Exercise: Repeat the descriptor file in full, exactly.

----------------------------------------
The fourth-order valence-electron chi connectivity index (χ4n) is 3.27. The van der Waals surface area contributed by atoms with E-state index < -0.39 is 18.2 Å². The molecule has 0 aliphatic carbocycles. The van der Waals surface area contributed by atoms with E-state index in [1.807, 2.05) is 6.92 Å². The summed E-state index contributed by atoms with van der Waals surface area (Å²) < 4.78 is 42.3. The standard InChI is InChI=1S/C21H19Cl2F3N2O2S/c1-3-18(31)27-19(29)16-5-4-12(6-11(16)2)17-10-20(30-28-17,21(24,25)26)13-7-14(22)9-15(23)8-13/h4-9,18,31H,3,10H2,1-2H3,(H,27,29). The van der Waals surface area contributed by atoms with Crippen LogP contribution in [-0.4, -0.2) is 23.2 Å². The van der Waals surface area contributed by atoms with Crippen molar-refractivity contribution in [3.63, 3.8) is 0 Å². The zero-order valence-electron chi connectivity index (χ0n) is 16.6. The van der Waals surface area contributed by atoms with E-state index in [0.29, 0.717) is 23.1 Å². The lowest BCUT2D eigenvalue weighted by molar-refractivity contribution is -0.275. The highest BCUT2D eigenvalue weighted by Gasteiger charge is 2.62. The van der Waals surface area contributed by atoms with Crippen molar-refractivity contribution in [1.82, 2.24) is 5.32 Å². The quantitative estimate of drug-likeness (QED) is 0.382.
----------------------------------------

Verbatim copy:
The fourth-order valence-electron chi connectivity index (χ4n) is 3.27. The van der Waals surface area contributed by atoms with E-state index < -0.39 is 18.2 Å². The molecule has 0 aliphatic carbocycles. The van der Waals surface area contributed by atoms with E-state index in [1.807, 2.05) is 6.92 Å². The summed E-state index contributed by atoms with van der Waals surface area (Å²) < 4.78 is 42.3. The standard InChI is InChI=1S/C21H19Cl2F3N2O2S/c1-3-18(31)27-19(29)16-5-4-12(6-11(16)2)17-10-20(30-28-17,21(24,25)26)13-7-14(22)9-15(23)8-13/h4-9,18,31H,3,10H2,1-2H3,(H,27,29). The van der Waals surface area contributed by atoms with Crippen LogP contribution in [-0.4, -0.2) is 23.2 Å². The van der Waals surface area contributed by atoms with Crippen molar-refractivity contribution in [3.63, 3.8) is 0 Å². The zero-order valence-electron chi connectivity index (χ0n) is 16.6. The van der Waals surface area contributed by atoms with E-state index in [0.29, 0.717) is 23.1 Å². The lowest BCUT2D eigenvalue weighted by molar-refractivity contribution is -0.275. The highest BCUT2D eigenvalue weighted by Gasteiger charge is 2.62. The van der Waals surface area contributed by atoms with Crippen molar-refractivity contribution in [1.82, 2.24) is 5.32 Å². The quantitative estimate of drug-likeness (QED) is 0.382.